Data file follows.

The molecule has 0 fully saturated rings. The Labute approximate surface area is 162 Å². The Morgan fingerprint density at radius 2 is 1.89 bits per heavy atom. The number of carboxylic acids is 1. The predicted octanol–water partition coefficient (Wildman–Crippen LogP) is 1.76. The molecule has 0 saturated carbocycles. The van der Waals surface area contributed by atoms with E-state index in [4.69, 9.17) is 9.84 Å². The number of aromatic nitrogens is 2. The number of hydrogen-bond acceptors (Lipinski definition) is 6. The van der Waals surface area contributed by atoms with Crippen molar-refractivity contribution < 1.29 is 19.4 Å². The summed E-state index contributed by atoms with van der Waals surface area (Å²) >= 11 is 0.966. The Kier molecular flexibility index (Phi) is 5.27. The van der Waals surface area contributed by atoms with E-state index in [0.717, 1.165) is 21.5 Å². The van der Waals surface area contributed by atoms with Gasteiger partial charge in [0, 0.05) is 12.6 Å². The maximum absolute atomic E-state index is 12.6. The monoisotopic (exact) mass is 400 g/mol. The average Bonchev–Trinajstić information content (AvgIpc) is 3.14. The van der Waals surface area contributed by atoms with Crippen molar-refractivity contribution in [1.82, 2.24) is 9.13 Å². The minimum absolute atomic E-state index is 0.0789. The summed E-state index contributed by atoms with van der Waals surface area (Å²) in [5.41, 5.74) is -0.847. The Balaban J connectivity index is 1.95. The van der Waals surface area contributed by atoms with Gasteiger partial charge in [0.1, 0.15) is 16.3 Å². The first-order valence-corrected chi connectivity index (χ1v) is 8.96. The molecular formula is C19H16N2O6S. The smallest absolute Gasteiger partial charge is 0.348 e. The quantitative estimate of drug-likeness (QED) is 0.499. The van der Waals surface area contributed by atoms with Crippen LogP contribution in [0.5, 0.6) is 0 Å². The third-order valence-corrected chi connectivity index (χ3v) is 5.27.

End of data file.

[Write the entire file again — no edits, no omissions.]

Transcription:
The molecule has 0 fully saturated rings. The Labute approximate surface area is 162 Å². The Morgan fingerprint density at radius 2 is 1.89 bits per heavy atom. The number of carboxylic acids is 1. The predicted octanol–water partition coefficient (Wildman–Crippen LogP) is 1.76. The molecule has 0 saturated carbocycles. The van der Waals surface area contributed by atoms with E-state index in [4.69, 9.17) is 9.84 Å². The number of aromatic nitrogens is 2. The number of hydrogen-bond acceptors (Lipinski definition) is 6. The van der Waals surface area contributed by atoms with Crippen molar-refractivity contribution < 1.29 is 19.4 Å². The summed E-state index contributed by atoms with van der Waals surface area (Å²) >= 11 is 0.966. The Kier molecular flexibility index (Phi) is 5.27. The van der Waals surface area contributed by atoms with E-state index in [0.717, 1.165) is 21.5 Å². The van der Waals surface area contributed by atoms with Gasteiger partial charge in [0, 0.05) is 12.6 Å². The maximum absolute atomic E-state index is 12.6. The monoisotopic (exact) mass is 400 g/mol. The average Bonchev–Trinajstić information content (AvgIpc) is 3.14. The van der Waals surface area contributed by atoms with Crippen molar-refractivity contribution in [1.82, 2.24) is 9.13 Å². The minimum absolute atomic E-state index is 0.0789. The summed E-state index contributed by atoms with van der Waals surface area (Å²) in [5.41, 5.74) is -0.847. The Balaban J connectivity index is 1.95. The van der Waals surface area contributed by atoms with Gasteiger partial charge in [0.1, 0.15) is 16.3 Å². The first-order valence-corrected chi connectivity index (χ1v) is 8.96. The molecular formula is C19H16N2O6S. The smallest absolute Gasteiger partial charge is 0.348 e. The quantitative estimate of drug-likeness (QED) is 0.499. The van der Waals surface area contributed by atoms with Crippen LogP contribution in [0.5, 0.6) is 0 Å². The third-order valence-corrected chi connectivity index (χ3v) is 5.27.